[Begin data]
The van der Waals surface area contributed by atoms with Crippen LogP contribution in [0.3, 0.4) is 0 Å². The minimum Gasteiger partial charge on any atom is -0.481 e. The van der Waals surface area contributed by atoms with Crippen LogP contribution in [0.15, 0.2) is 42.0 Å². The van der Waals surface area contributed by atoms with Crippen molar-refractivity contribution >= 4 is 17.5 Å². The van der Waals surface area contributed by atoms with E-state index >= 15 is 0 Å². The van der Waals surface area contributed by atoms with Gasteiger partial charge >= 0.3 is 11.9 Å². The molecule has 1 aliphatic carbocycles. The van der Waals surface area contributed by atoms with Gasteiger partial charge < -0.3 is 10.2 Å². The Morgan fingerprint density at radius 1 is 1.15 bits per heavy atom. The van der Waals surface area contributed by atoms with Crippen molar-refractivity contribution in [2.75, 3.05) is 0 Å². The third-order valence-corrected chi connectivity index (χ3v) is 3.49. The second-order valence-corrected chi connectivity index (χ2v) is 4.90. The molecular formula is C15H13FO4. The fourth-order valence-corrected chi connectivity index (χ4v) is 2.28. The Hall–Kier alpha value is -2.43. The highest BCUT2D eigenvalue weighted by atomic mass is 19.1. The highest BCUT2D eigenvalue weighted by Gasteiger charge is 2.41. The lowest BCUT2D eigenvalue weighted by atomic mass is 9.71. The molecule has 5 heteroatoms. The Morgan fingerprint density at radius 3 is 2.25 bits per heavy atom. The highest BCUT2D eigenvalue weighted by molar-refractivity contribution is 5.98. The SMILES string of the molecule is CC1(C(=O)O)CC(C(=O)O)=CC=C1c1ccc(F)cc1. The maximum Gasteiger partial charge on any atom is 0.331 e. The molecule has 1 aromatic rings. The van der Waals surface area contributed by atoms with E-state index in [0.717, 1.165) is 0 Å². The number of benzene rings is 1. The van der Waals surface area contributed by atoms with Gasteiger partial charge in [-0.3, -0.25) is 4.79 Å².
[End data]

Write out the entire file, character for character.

The van der Waals surface area contributed by atoms with Crippen LogP contribution in [0.3, 0.4) is 0 Å². The minimum Gasteiger partial charge on any atom is -0.481 e. The van der Waals surface area contributed by atoms with Crippen LogP contribution in [0.15, 0.2) is 42.0 Å². The van der Waals surface area contributed by atoms with Crippen molar-refractivity contribution >= 4 is 17.5 Å². The van der Waals surface area contributed by atoms with E-state index >= 15 is 0 Å². The van der Waals surface area contributed by atoms with Gasteiger partial charge >= 0.3 is 11.9 Å². The molecule has 1 aliphatic carbocycles. The van der Waals surface area contributed by atoms with Gasteiger partial charge < -0.3 is 10.2 Å². The Morgan fingerprint density at radius 1 is 1.15 bits per heavy atom. The van der Waals surface area contributed by atoms with Crippen molar-refractivity contribution in [2.75, 3.05) is 0 Å². The third-order valence-corrected chi connectivity index (χ3v) is 3.49. The second-order valence-corrected chi connectivity index (χ2v) is 4.90. The molecular formula is C15H13FO4. The fourth-order valence-corrected chi connectivity index (χ4v) is 2.28. The Hall–Kier alpha value is -2.43. The highest BCUT2D eigenvalue weighted by atomic mass is 19.1. The highest BCUT2D eigenvalue weighted by Gasteiger charge is 2.41. The lowest BCUT2D eigenvalue weighted by atomic mass is 9.71. The molecule has 5 heteroatoms. The Morgan fingerprint density at radius 3 is 2.25 bits per heavy atom. The highest BCUT2D eigenvalue weighted by molar-refractivity contribution is 5.98. The SMILES string of the molecule is CC1(C(=O)O)CC(C(=O)O)=CC=C1c1ccc(F)cc1. The maximum Gasteiger partial charge on any atom is 0.331 e. The molecule has 1 aromatic rings. The van der Waals surface area contributed by atoms with E-state index in [0.717, 1.165) is 0 Å². The number of benzene rings is 1. The van der Waals surface area contributed by atoms with Gasteiger partial charge in [-0.3, -0.25) is 4.79 Å².